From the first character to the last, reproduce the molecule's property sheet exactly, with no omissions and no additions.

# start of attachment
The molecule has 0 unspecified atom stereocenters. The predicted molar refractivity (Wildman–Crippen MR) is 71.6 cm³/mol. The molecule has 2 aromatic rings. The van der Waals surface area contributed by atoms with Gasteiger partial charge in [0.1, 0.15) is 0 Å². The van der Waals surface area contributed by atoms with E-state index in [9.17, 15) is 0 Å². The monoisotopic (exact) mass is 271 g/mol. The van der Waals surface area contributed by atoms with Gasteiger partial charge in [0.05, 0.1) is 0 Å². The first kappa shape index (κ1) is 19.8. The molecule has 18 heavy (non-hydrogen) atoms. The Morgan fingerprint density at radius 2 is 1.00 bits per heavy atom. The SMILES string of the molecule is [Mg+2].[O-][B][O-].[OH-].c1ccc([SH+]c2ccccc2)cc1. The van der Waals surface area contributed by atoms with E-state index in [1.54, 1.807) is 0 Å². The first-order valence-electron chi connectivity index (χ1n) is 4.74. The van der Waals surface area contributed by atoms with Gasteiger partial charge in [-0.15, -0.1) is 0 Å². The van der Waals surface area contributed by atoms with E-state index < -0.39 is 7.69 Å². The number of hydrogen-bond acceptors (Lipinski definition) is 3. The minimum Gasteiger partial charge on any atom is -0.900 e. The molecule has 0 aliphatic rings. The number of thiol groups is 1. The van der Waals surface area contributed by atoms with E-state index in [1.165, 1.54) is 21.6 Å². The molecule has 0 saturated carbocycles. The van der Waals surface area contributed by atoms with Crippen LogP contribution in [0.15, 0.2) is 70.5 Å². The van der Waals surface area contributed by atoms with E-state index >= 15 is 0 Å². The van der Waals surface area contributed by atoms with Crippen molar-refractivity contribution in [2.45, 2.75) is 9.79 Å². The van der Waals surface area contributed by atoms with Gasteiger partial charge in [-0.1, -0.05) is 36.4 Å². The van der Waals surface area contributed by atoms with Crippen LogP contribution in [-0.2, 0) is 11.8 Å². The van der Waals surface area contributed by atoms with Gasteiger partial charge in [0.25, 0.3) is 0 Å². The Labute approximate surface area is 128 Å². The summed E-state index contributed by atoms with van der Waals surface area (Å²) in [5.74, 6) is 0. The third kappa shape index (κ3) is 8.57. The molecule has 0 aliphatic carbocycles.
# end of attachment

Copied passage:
The molecule has 0 unspecified atom stereocenters. The predicted molar refractivity (Wildman–Crippen MR) is 71.6 cm³/mol. The molecule has 2 aromatic rings. The van der Waals surface area contributed by atoms with Gasteiger partial charge in [0.1, 0.15) is 0 Å². The van der Waals surface area contributed by atoms with E-state index in [9.17, 15) is 0 Å². The monoisotopic (exact) mass is 271 g/mol. The van der Waals surface area contributed by atoms with Gasteiger partial charge in [0.05, 0.1) is 0 Å². The first kappa shape index (κ1) is 19.8. The molecule has 18 heavy (non-hydrogen) atoms. The Morgan fingerprint density at radius 2 is 1.00 bits per heavy atom. The SMILES string of the molecule is [Mg+2].[O-][B][O-].[OH-].c1ccc([SH+]c2ccccc2)cc1. The van der Waals surface area contributed by atoms with E-state index in [1.54, 1.807) is 0 Å². The first-order valence-electron chi connectivity index (χ1n) is 4.74. The van der Waals surface area contributed by atoms with Gasteiger partial charge in [-0.15, -0.1) is 0 Å². The van der Waals surface area contributed by atoms with E-state index < -0.39 is 7.69 Å². The number of hydrogen-bond acceptors (Lipinski definition) is 3. The minimum Gasteiger partial charge on any atom is -0.900 e. The molecule has 0 aliphatic rings. The number of thiol groups is 1. The van der Waals surface area contributed by atoms with E-state index in [1.165, 1.54) is 21.6 Å². The molecule has 0 saturated carbocycles. The van der Waals surface area contributed by atoms with Crippen LogP contribution in [0.15, 0.2) is 70.5 Å². The van der Waals surface area contributed by atoms with E-state index >= 15 is 0 Å². The van der Waals surface area contributed by atoms with Crippen molar-refractivity contribution in [2.45, 2.75) is 9.79 Å². The van der Waals surface area contributed by atoms with Gasteiger partial charge in [-0.1, -0.05) is 36.4 Å². The van der Waals surface area contributed by atoms with Crippen LogP contribution in [-0.2, 0) is 11.8 Å². The van der Waals surface area contributed by atoms with Gasteiger partial charge in [0.25, 0.3) is 0 Å². The Labute approximate surface area is 128 Å². The summed E-state index contributed by atoms with van der Waals surface area (Å²) in [5.74, 6) is 0. The third kappa shape index (κ3) is 8.57. The molecule has 0 aliphatic carbocycles.